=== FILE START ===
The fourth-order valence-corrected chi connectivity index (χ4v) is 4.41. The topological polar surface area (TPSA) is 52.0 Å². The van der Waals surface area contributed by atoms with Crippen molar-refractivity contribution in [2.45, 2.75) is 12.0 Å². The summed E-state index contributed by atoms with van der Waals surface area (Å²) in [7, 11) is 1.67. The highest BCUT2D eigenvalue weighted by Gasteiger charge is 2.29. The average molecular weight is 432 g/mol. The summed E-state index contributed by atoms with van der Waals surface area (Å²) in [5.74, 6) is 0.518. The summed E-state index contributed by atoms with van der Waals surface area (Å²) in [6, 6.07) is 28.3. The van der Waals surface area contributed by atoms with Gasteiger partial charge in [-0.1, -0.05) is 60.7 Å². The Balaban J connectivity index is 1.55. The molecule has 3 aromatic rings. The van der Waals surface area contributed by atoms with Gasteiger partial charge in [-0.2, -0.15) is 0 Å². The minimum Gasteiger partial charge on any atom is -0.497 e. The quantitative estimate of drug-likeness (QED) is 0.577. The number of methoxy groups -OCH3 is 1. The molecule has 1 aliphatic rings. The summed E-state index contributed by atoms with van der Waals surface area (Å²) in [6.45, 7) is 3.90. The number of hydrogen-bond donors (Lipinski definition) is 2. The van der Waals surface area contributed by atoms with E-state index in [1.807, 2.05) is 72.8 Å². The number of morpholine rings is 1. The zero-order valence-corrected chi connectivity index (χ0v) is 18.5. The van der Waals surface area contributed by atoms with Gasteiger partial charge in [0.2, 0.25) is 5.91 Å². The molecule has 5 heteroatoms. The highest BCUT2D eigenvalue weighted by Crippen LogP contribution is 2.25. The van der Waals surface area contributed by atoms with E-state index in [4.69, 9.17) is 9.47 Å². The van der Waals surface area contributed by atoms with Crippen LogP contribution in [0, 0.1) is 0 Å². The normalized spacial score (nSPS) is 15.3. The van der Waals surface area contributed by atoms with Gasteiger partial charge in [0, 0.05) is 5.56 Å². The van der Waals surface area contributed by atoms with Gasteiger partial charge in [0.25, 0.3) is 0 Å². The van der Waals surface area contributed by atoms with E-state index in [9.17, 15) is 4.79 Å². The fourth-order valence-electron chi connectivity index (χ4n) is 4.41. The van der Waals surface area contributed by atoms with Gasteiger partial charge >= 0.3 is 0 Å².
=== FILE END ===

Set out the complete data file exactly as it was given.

The fourth-order valence-corrected chi connectivity index (χ4v) is 4.41. The topological polar surface area (TPSA) is 52.0 Å². The van der Waals surface area contributed by atoms with Crippen molar-refractivity contribution in [2.45, 2.75) is 12.0 Å². The summed E-state index contributed by atoms with van der Waals surface area (Å²) in [7, 11) is 1.67. The highest BCUT2D eigenvalue weighted by Gasteiger charge is 2.29. The average molecular weight is 432 g/mol. The summed E-state index contributed by atoms with van der Waals surface area (Å²) in [5.74, 6) is 0.518. The summed E-state index contributed by atoms with van der Waals surface area (Å²) in [6, 6.07) is 28.3. The van der Waals surface area contributed by atoms with Gasteiger partial charge in [-0.1, -0.05) is 60.7 Å². The Balaban J connectivity index is 1.55. The molecule has 3 aromatic rings. The van der Waals surface area contributed by atoms with Gasteiger partial charge in [-0.2, -0.15) is 0 Å². The minimum Gasteiger partial charge on any atom is -0.497 e. The quantitative estimate of drug-likeness (QED) is 0.577. The number of methoxy groups -OCH3 is 1. The molecule has 1 aliphatic rings. The summed E-state index contributed by atoms with van der Waals surface area (Å²) in [6.45, 7) is 3.90. The number of hydrogen-bond donors (Lipinski definition) is 2. The van der Waals surface area contributed by atoms with E-state index in [1.807, 2.05) is 72.8 Å². The number of morpholine rings is 1. The zero-order valence-corrected chi connectivity index (χ0v) is 18.5. The van der Waals surface area contributed by atoms with Gasteiger partial charge in [0.2, 0.25) is 5.91 Å². The molecule has 5 heteroatoms. The highest BCUT2D eigenvalue weighted by Crippen LogP contribution is 2.25. The van der Waals surface area contributed by atoms with E-state index in [4.69, 9.17) is 9.47 Å². The van der Waals surface area contributed by atoms with Crippen LogP contribution in [0, 0.1) is 0 Å². The normalized spacial score (nSPS) is 15.3. The van der Waals surface area contributed by atoms with Gasteiger partial charge in [0, 0.05) is 5.56 Å². The van der Waals surface area contributed by atoms with Gasteiger partial charge in [0.25, 0.3) is 0 Å². The van der Waals surface area contributed by atoms with E-state index in [9.17, 15) is 4.79 Å². The fourth-order valence-electron chi connectivity index (χ4n) is 4.41. The van der Waals surface area contributed by atoms with Gasteiger partial charge >= 0.3 is 0 Å².